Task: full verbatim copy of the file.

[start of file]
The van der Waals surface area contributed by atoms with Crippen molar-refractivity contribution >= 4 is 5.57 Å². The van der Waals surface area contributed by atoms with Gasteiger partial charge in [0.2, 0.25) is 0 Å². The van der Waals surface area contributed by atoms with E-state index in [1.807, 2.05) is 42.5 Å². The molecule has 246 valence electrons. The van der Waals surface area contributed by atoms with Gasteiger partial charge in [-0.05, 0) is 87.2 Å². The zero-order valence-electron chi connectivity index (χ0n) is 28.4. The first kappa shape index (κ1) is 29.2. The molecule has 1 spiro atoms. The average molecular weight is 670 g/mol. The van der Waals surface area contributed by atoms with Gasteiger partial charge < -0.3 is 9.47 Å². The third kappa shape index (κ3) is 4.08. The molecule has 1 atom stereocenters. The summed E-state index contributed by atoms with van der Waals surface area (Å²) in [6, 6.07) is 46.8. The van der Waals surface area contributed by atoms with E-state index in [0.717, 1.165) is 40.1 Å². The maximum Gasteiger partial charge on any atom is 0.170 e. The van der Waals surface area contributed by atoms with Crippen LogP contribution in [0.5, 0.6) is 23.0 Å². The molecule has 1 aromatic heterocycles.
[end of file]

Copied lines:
The van der Waals surface area contributed by atoms with Crippen molar-refractivity contribution >= 4 is 5.57 Å². The van der Waals surface area contributed by atoms with Gasteiger partial charge in [0.2, 0.25) is 0 Å². The van der Waals surface area contributed by atoms with E-state index in [1.807, 2.05) is 42.5 Å². The molecule has 246 valence electrons. The van der Waals surface area contributed by atoms with Gasteiger partial charge in [-0.05, 0) is 87.2 Å². The zero-order valence-electron chi connectivity index (χ0n) is 28.4. The first kappa shape index (κ1) is 29.2. The molecule has 1 spiro atoms. The average molecular weight is 670 g/mol. The van der Waals surface area contributed by atoms with Gasteiger partial charge < -0.3 is 9.47 Å². The third kappa shape index (κ3) is 4.08. The molecule has 1 atom stereocenters. The summed E-state index contributed by atoms with van der Waals surface area (Å²) in [6, 6.07) is 46.8. The van der Waals surface area contributed by atoms with E-state index in [0.717, 1.165) is 40.1 Å². The maximum Gasteiger partial charge on any atom is 0.170 e. The van der Waals surface area contributed by atoms with Crippen LogP contribution in [0.5, 0.6) is 23.0 Å². The molecule has 1 aromatic heterocycles.